The ruins of St. Mary Magdalene medieval chapel stand at NZ 283 429, immediately north of the A690. Another view. A plaque gives a little history - the chapel was also a hospital, which at the time served the spiritual as well as the physical needs of the patients. It was also a parish church. All © Martin Richter (2012). Link1. Link2. Link3 (which includes a scale drawing). Grade I listed.
St. Nicholas (1857-8). NZ 2740 4257. © Bill Henderson. Another view, © Alan Blacklock. Interior view, © James Murray. James advises that the ecclesiastical usage of the church was turned by 90 degrees in the 1990's. The site of the original high altar. Another view of the church, © John Bowdler. An attractive old postcard view of the market place and St. Nicholas. From Andrew Ross's Collection. Link. Grade II listed.
St. Nicholas' Cemetery on Providence Row has a mortuary chapel, as seen by the Streetview van in 2010. NZ 2766 4291.
St. Oswald. Another view. NZ 2762 4191. Link. Its grade II* listing says that it dates from the late 12th century, and is probably on the site of an earlier church. St. Oswald Church Institute. All © Alan Blacklock.
The site of another medieval chapel - St. Thomas the Martyr - is also indicated on some maps, at NZ 2770 4279. North of Claypath, the site is now near the western end of Hill Crest. The site indicated is behind the property seen in this 2014 Streetview.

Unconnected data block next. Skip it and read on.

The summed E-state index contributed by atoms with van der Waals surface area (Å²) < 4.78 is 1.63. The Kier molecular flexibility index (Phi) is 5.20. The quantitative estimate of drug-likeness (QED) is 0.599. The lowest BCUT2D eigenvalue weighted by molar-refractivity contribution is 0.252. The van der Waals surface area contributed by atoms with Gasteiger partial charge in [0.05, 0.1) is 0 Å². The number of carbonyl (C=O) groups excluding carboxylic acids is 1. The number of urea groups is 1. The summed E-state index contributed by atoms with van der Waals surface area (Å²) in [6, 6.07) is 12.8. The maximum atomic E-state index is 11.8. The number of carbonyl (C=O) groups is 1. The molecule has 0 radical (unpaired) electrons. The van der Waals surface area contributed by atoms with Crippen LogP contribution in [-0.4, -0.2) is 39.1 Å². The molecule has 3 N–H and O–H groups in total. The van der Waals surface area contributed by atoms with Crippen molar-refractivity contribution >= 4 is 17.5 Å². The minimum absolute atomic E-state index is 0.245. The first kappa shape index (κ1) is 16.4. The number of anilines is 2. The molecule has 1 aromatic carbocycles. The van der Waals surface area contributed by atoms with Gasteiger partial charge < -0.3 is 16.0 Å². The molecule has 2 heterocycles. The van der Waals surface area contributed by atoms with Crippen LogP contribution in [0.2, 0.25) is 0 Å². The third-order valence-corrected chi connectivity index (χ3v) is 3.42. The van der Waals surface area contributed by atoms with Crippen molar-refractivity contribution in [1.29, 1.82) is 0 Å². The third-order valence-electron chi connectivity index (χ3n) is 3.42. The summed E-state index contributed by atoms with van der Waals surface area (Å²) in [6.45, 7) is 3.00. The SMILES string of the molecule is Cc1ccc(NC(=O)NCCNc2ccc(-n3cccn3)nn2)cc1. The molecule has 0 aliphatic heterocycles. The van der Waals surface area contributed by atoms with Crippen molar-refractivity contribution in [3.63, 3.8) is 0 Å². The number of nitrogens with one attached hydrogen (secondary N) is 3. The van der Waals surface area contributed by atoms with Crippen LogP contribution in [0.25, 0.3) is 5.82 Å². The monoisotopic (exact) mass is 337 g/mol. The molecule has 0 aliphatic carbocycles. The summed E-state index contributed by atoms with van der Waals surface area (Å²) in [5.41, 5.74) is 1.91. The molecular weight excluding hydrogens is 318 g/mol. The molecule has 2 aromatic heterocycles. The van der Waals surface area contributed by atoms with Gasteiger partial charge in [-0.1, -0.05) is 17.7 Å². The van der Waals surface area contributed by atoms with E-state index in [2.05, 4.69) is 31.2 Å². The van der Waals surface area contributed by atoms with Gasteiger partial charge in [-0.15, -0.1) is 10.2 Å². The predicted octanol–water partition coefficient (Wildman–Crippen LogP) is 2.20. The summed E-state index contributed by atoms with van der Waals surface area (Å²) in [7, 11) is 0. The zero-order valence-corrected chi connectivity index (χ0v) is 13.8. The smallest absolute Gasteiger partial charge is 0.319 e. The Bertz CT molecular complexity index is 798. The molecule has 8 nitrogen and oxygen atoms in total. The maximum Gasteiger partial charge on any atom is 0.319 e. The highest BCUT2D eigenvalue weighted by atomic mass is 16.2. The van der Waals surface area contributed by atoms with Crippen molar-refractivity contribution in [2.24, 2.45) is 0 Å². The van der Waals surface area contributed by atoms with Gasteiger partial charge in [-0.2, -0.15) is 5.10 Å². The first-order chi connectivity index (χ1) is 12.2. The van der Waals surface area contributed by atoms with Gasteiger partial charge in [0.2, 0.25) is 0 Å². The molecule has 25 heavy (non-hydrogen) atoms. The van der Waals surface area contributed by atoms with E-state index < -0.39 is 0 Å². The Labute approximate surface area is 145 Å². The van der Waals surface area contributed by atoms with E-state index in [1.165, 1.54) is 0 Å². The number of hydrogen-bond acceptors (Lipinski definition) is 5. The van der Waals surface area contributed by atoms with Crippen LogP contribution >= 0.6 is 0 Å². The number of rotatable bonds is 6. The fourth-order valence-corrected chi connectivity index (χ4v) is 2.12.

Former U.R.C. (1905) on Claypath was previously Congregational. NZ 2757 4267. © James Murray. Previously unnamed, thanks to David Regan for providing the identification. This source lists 3 previous chapels on the same site since 1751. Since James took his photo, the church has become Christchurch - link. Grade II listed.
A Wesleyan Methodist Chapel is shown on an 1861 O.S. map at NZ 2770 4243, on what was then Chapel Passage. By 1919 it was being indicated as a Salvation Army Hall, and the last map showing it is of 1938-9. Since demolished (date not known), the site can be seen on a 2019 Streetview here, about where the two white cars stand, visible between the gates.
Belmont (including Carrville and Gilesgate Moor).
03 December 2022
© Steve Bulman